August 21, 2007
Stormtrooper!Originally uploaded by ScruffyNerf.
Regardless of how smoothly things seem to be going before the students return at the library where I work, something always happens to muck up the works. It is generally fixable – sometimes the problems are easier to resolve than others. However, stress abounds for me at this time of year. Today, imaging machines in one of our labs is just not working as hoped. I’ve given up for the day in hopes that tomorrow will be filled with a greater measure of success. Sadly, that may be unrealistic. But, I’ve had all I can take today.
So, I’m turning to those things that make me happy for some amount of peace – my Han Solo and Princess Leia wallpaper – and my picture of a Stormtrooper helmet. The helmet is from Nick Malley’s The Yoda Guy Gallery in Saint Marten. Mike & I were lucky enough to meet Mr. Malley on our last visit to Saint Marten. Very cool!!
August 20, 2007
Several family members have asked when school starts again. I was a wee bit embarrassed to have to admit that I was completely ignoring the thought of the fall semester and had no clue. Well, I knew it was after Labor Day. Anyway, classes start on September 4th – two weeks from tomorrow. I’m planning to fully enjoy my last two weeks without homework, heavy reading and paper writing.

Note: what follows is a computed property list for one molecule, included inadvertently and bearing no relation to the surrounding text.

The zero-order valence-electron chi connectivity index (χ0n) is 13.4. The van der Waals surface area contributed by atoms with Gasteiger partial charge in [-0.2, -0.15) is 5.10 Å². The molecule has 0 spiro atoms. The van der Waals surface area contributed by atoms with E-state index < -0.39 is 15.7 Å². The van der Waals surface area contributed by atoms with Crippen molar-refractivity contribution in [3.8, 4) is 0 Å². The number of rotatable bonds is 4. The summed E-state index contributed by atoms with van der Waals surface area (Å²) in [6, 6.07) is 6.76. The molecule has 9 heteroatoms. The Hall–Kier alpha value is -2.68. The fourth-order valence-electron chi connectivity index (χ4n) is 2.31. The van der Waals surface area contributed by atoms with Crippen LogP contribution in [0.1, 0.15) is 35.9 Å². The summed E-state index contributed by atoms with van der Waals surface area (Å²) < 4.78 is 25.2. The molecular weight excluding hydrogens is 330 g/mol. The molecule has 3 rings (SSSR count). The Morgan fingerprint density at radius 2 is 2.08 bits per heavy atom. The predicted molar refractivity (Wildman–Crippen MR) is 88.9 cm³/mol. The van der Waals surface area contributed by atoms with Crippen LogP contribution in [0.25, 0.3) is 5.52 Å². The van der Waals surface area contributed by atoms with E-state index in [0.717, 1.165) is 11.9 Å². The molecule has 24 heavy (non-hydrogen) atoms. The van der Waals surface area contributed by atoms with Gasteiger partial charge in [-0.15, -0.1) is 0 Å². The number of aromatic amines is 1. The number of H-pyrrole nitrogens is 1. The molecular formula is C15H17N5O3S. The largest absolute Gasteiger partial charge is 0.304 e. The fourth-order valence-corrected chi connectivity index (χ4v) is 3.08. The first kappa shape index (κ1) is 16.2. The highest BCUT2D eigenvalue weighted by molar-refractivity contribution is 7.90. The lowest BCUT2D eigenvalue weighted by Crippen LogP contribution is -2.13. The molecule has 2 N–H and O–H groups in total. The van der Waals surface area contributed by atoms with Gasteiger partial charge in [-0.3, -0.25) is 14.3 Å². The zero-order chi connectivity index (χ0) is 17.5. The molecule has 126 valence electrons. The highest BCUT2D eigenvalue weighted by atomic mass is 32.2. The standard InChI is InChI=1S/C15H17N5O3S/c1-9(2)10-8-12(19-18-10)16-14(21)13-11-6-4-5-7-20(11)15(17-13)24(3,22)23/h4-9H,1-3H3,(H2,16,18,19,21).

August 16, 2007
I’m fascinated by this discussion about books and what actually constitutes a book. There is quite a bit going on in these posts – and the discussion has changed focus during the ensuing conversation. Iris Jastram from Pegasus Librarian summarizes the discussion with the following: “Over at See Also, Steve and Dave* are hashing out whether a book is a book if it’s not printed on paper.” Both posts and the accompanying comments are worth reading. But what really caught my eye was a sentence in a comment left on Lawson’s post from Mark Lindner – “A book is not the contents at all; it is a specific form of container.” This is a response to David Lee King’s contribution that “The content in a book – the actual words… that’s the book.”